CASE #2: Langerhans cell histiocytosis

Langerhans cell histiocytosis (LCH) is a clonal proliferative disease of Langerhans cells that primarily affects young children between age 1 and 3 years. The reported incidence of LCH varies widely, ranging from at least five per million in children to approximately one to two per million in adults. LCH is seen more commonly in boys, with a male-to-female ratio of 2:1. LCH is rarely seen in adults, but when present, there may be a slight female predominance. The most commonly afflicted sites in adults include the skin, lung, and bone.

In 1868, Paul Langerhans was the first to discover the epidermic dendritic cell, which is now known as a Langerhans cell. The four well-described variants of LCH include congenital self-healing reticulohistiocytosis (Hashimoto-Pritzker disease), Hand-Schüller-Christian disease, Letterer-Siwe disease, and eosinophilic granuloma. The latter three were first described in the early twentieth century, and in 1953, Lichtenstein grouped the trio into a single disease entity termed histiocytosis X.5 In 1978, Hashimoto and Pritzker described congenital self-healing reticulohistiocytosis. After immunologic and ultrastructural studies, congenital self-healing reticulohistiocytosis and histiocytosis X were reclassified into a single disease spectrum known as LCH.

The pathogenesis of LCH remains unknown. Viral and immunologic etiologies have been considered, but there has been no evidence to implicate either as the cause.6 Such cytokines as IL-1, IL-2, IL-4 and IL-10, TNF-alpha, interferon-gamma, and GM-CSF have been found in elevated numbers within the lesions of patients with LCH. While these cytokines are not thought to be responsible for the development of the disease, they may promote disease-related symptoms and morbidity. A few cases of LCH appear to be hereditary; hence, a genetic basis now appears likely.7

There is significant clinical overlap between the four variants of LCH. Because of its clinical similarity to Hailey-Hailey disease, this discussion focuses mainly on the acute diffuse form of LCH, Letterer-Siwe disease. The disease usually develops prior to age 2 years, and most patients present prior to age 1 year. The eruptions consist of 1-to-2-mm erythematous to skin-colored papules, pustules, or vesicles that are most commonly seen in the flexural regions of the axilla, groin, and neck, as well as the scalp and trunk. The lesions tend to coalesce and may develop petechiae, purpura, crust, and secondary impetiginization. During the course of the disease, clonal LCH cells may infiltrate the lung, liver, lymph node, and bone.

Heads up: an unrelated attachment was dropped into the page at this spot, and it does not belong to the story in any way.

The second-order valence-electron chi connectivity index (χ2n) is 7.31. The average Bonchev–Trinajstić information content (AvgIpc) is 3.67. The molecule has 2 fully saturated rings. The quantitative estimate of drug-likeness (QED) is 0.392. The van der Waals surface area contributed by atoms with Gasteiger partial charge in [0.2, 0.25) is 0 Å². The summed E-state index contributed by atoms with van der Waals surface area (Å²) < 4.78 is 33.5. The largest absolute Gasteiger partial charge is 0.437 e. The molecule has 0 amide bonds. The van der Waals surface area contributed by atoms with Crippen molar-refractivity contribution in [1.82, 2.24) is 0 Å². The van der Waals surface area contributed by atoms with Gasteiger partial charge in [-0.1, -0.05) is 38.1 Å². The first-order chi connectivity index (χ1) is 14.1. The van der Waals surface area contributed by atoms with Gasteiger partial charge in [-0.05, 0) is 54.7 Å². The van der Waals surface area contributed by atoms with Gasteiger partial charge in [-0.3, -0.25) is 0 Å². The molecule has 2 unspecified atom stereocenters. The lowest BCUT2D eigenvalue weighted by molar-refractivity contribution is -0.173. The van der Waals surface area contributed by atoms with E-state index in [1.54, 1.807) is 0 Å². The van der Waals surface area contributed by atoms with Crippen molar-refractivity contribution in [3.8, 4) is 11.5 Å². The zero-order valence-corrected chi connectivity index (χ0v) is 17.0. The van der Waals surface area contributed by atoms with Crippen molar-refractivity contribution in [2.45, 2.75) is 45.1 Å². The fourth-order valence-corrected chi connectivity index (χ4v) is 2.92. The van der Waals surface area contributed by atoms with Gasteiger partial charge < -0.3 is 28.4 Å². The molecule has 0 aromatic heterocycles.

The triad of bone lesions, exophthalmos, and diabetes insipidus characterizes Hand-Schüller-Christian disease. Most patients present between ages 2 and 6 years, and these individuals tend to have a chronic progressive course. Cutaneous lesions are present in approximately 30% of patients, and early lesions are similar to those seen in Letterer-Siwe disease. As the disease progresses, the lesions may become xanthomatous.

Eosinophilic granuloma is a localized variant of LCH that usually affects older children and has a predilection for the cranium. The classic manifestation of the disease is a single asymptomatic granulomatous lesion of the bone.

Congenital self-healing reticulohistiocytosis (Hashimoto-Pritzker disease) is a rapidly self-healing variant of LCH. These patients present with erythematous to brown papulonodules at birth or within the first few days of life. Several weeks after onset, the papules crust and involute.

Just as there is significant overlap between the clinical manifestations of the various subtypes of LCH, there is also histologic overlap. In a typical lesion, Langerhans cells, which are large cells with a reniform (kidney-shaped) nucleus, occupy the papillary dermis. There are usually interface changes with some epidermal infiltration of Langerhans cells.